Blind Advocacy for Accessible Technology Has Rich California History

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This is a post about some of the history of accessible technology in California. October 10 –16 is Disability History Week in the state. People who are blind have worked hard to make technology more accessible. The first Talking ATM in the U.S. was installed in California. The first bank to make changes to its website for people with disabilities was also in this state. California had the first law requiring keys so blind people can pay with a debit card. San Francisco had the first big agreement about traffic signals that help the blind community. [Back to post about history of technology advocacy in California]

Disability history week

October 10 – 16, 2010, has been designated by the California legislature as the state’s first ever “Disability History Week.” The official designation is the result of disability community advocacy efforts spearheaded by “Youth Organizing! Disabled and Proud”, a project of the the California Foundation for Independent Living Centers.

This historic week provides a welcomed opportunity to look at the history made by blind advocates and their organizations in California as part of the on-going push for accessible information and technology. (New history will be made the Friday before Disability History Week, when President Obama is scheduled to sign the 21st Century Communications & Video Accessibility Act of 2010.)

This post contains aspects of California’s accessible information and technology history that the Law Office of Lainey Feingold, and co-counsel Linda Dardarian, has been involved with. I welcome hearing about the history of other advocacy efforts to bring accessible information and technology to the State of California.

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California’s Talking ATM History

Thanks to the advocacy efforts of the California Council of the Blind, its members, others in the blind community, and other disability rights advocates, the first Talking ATMs in the United States were installed in California in 1999. The very first Talking ATM in the U.S. was installed in San Francisco City Hall in early October of that year.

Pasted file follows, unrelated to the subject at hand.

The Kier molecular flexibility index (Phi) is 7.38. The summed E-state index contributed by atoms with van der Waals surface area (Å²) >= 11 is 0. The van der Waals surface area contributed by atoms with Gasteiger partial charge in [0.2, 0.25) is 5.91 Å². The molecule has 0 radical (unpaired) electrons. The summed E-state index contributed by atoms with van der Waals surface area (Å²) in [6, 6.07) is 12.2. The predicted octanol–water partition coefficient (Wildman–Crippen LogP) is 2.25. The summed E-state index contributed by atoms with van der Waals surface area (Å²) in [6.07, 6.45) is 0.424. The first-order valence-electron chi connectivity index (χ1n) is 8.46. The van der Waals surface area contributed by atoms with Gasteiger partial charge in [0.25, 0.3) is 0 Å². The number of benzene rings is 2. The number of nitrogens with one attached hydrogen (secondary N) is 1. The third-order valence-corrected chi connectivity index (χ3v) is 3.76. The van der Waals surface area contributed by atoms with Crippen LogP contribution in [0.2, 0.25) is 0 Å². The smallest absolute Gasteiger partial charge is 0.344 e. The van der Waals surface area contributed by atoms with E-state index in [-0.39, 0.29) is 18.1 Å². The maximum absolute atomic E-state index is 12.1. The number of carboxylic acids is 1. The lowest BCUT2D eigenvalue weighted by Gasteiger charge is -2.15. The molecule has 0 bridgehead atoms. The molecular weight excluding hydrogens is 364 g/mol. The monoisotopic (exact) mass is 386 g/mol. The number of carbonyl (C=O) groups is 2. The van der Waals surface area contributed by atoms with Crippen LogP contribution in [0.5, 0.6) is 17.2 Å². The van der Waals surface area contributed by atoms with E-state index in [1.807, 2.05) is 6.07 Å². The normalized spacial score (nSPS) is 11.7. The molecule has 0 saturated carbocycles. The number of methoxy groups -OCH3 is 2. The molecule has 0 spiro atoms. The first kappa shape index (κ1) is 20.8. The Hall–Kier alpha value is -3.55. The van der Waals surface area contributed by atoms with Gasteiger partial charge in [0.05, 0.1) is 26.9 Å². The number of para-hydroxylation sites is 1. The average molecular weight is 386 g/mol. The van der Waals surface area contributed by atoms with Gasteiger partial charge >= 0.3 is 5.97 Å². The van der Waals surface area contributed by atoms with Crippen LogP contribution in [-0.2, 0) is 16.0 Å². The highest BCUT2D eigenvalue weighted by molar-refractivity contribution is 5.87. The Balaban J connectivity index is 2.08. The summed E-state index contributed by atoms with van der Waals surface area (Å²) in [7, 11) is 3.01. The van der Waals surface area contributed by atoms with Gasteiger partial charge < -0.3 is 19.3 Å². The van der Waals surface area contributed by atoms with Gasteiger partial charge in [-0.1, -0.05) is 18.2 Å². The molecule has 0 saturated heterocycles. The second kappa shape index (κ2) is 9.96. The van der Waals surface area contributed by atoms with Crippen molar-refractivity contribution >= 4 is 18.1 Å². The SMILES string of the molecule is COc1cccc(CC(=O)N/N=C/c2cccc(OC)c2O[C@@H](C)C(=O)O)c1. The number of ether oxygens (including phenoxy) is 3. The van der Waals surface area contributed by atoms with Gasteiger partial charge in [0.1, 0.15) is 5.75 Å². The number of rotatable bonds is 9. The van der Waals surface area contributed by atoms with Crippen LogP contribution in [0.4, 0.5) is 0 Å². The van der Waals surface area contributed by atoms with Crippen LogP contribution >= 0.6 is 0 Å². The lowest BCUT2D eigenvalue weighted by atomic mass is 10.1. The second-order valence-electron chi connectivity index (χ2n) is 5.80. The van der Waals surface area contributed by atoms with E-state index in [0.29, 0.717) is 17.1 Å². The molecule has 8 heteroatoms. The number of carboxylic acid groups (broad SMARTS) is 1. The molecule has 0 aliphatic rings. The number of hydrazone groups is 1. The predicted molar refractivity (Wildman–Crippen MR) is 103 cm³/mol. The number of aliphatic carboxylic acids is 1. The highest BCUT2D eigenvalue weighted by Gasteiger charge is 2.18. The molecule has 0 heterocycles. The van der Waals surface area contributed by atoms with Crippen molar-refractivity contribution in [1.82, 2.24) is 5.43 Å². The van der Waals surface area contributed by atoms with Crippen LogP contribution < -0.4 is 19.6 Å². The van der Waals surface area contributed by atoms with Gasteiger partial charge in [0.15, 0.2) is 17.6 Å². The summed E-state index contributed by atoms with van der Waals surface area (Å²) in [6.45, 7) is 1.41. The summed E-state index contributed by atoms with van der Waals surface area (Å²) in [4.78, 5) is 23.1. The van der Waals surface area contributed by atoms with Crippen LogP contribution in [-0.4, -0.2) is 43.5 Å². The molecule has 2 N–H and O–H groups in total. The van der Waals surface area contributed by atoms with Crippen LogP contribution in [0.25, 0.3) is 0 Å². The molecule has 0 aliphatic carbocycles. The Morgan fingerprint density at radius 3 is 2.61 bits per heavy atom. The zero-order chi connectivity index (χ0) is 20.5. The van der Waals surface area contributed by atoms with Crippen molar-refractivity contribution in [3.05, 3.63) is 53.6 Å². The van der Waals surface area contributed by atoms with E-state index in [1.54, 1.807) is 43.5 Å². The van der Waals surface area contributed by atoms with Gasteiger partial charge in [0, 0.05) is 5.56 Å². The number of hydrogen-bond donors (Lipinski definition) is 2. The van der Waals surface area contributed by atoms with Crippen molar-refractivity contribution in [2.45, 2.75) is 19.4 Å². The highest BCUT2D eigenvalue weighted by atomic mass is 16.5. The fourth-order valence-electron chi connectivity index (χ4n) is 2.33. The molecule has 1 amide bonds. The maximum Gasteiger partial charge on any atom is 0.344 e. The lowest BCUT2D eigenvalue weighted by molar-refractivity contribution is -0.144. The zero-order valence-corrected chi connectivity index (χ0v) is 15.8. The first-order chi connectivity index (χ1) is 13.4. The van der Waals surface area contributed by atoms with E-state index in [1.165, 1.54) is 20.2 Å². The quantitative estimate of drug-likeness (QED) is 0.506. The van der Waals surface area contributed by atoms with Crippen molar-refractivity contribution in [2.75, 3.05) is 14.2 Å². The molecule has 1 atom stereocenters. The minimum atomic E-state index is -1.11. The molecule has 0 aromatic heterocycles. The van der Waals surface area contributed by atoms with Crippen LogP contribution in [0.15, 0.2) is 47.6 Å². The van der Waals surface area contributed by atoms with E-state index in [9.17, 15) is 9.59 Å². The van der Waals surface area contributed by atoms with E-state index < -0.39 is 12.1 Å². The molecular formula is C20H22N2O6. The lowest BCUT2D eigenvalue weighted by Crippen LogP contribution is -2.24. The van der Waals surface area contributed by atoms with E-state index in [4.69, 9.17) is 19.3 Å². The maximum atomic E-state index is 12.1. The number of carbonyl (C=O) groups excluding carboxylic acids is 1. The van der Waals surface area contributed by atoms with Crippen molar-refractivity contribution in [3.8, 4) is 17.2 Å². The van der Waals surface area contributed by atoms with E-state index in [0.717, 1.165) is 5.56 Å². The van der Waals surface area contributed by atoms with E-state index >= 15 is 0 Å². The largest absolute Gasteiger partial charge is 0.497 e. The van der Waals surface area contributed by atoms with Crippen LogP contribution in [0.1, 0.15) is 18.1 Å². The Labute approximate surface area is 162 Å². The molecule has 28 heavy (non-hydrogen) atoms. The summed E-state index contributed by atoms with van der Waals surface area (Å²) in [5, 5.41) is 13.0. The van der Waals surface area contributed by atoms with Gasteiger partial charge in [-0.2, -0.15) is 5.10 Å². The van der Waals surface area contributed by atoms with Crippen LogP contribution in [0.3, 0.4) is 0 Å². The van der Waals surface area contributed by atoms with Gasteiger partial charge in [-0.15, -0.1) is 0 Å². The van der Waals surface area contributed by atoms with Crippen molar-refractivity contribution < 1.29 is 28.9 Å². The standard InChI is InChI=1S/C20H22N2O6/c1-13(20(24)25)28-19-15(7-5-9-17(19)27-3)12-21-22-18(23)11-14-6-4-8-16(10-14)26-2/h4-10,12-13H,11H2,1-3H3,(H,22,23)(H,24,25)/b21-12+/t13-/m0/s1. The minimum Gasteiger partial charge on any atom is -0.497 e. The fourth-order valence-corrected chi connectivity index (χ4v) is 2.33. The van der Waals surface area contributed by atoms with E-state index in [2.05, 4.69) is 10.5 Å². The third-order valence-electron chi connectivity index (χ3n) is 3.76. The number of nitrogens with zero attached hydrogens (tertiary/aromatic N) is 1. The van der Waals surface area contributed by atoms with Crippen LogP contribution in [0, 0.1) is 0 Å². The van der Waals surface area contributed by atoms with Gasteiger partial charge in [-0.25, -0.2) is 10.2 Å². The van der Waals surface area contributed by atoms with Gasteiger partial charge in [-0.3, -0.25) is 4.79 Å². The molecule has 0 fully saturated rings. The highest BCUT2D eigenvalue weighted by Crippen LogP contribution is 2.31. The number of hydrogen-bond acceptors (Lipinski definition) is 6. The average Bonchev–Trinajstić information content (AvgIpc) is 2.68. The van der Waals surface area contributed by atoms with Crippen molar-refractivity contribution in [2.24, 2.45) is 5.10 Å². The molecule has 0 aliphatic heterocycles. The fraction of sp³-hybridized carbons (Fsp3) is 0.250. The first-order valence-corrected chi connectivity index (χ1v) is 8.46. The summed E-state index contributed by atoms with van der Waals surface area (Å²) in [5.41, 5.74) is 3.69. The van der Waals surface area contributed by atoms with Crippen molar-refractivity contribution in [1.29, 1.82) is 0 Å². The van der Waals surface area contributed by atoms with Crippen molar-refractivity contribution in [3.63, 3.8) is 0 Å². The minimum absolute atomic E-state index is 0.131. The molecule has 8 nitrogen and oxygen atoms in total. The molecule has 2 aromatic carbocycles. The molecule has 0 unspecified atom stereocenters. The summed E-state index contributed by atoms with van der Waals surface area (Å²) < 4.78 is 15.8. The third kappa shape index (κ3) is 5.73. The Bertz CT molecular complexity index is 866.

The audio features in the first Talking ATM were built into a San Francisco Federal Credit Union ATM by Len Fowler, an employee of the Canadian accessibility company T-Base. A few weeks later, Citibank installed the country’s first touchscreen Talking ATM in downtown Berkeley and four other locations. Wells Fargo and Bank of America followed not long thereafter. Today, thanks to these early California efforts there are estimated to be more than 100,000 Talking ATMs in the United States.

Often lost in the big-picture history of Talking ATMs are the many many blind individuals and others who met with banking staff, tested ATMs in labs and on the streets, reviewed scripts (in both English and Spanish) and provided extensive and detailed feedback on how to make the new technology truly usable and accessible. An article detailing the specifics of those individuals and their contributions must wait for another day, but here I would like to mention one unsung hero of the Talking ATM effort who died in 2009.

Scott Luebking, among other things a founder of Berkeley’s Computer Technology Program, was not blind, and his official obituary never mentioned his Talking ATM contributions. But as one of the consultants to Linda Dardarian and me while we negotiated the early Talking ATM agreements, Scott’s help was invaluable. Scott and I would meet at Berkeley’s Cafe Roma and he’d explain in the greatest detail the fine points of ATMs, their underlying computer programs, and key issues of usability for people with a wide range of disabilities. He accompanied us to meetings in the Talking ATM lab of a major financial institution, and asked hard questions that ultimately made the Talking ATMs better. Scott was part of the Talking ATM history that is being recognized here. Read the San Francisco Chronicle obituary of Scott Luebking.